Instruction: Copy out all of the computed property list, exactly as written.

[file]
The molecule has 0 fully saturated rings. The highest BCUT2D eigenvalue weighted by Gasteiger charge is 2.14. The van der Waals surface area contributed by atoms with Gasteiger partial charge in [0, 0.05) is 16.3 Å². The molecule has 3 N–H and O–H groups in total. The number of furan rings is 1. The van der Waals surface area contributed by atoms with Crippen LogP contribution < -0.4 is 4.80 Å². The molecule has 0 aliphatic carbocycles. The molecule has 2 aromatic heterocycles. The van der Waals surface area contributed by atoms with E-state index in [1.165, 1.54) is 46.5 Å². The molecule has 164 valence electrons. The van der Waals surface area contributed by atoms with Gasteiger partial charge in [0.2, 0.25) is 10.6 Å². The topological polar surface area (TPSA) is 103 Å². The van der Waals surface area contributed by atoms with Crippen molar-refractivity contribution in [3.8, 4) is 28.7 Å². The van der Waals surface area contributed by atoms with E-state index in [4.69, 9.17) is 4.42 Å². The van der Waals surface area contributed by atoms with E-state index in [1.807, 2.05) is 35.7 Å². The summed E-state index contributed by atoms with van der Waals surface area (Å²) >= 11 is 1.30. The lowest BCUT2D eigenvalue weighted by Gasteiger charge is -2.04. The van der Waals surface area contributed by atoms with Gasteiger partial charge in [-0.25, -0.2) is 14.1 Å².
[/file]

The molecule has 0 fully saturated rings. The highest BCUT2D eigenvalue weighted by Gasteiger charge is 2.14. The van der Waals surface area contributed by atoms with Gasteiger partial charge in [0, 0.05) is 16.3 Å². The molecule has 3 N–H and O–H groups in total. The number of furan rings is 1. The van der Waals surface area contributed by atoms with Crippen LogP contribution < -0.4 is 4.80 Å². The molecule has 0 aliphatic carbocycles. The molecule has 2 aromatic heterocycles. The van der Waals surface area contributed by atoms with E-state index in [1.165, 1.54) is 46.5 Å². The molecule has 164 valence electrons. The van der Waals surface area contributed by atoms with Gasteiger partial charge in [0.2, 0.25) is 10.6 Å². The topological polar surface area (TPSA) is 103 Å². The van der Waals surface area contributed by atoms with Crippen molar-refractivity contribution in [3.8, 4) is 28.7 Å². The van der Waals surface area contributed by atoms with E-state index in [4.69, 9.17) is 4.42 Å². The van der Waals surface area contributed by atoms with E-state index in [1.807, 2.05) is 35.7 Å². The summed E-state index contributed by atoms with van der Waals surface area (Å²) >= 11 is 1.30. The lowest BCUT2D eigenvalue weighted by Gasteiger charge is -2.04. The van der Waals surface area contributed by atoms with Gasteiger partial charge in [-0.25, -0.2) is 14.1 Å².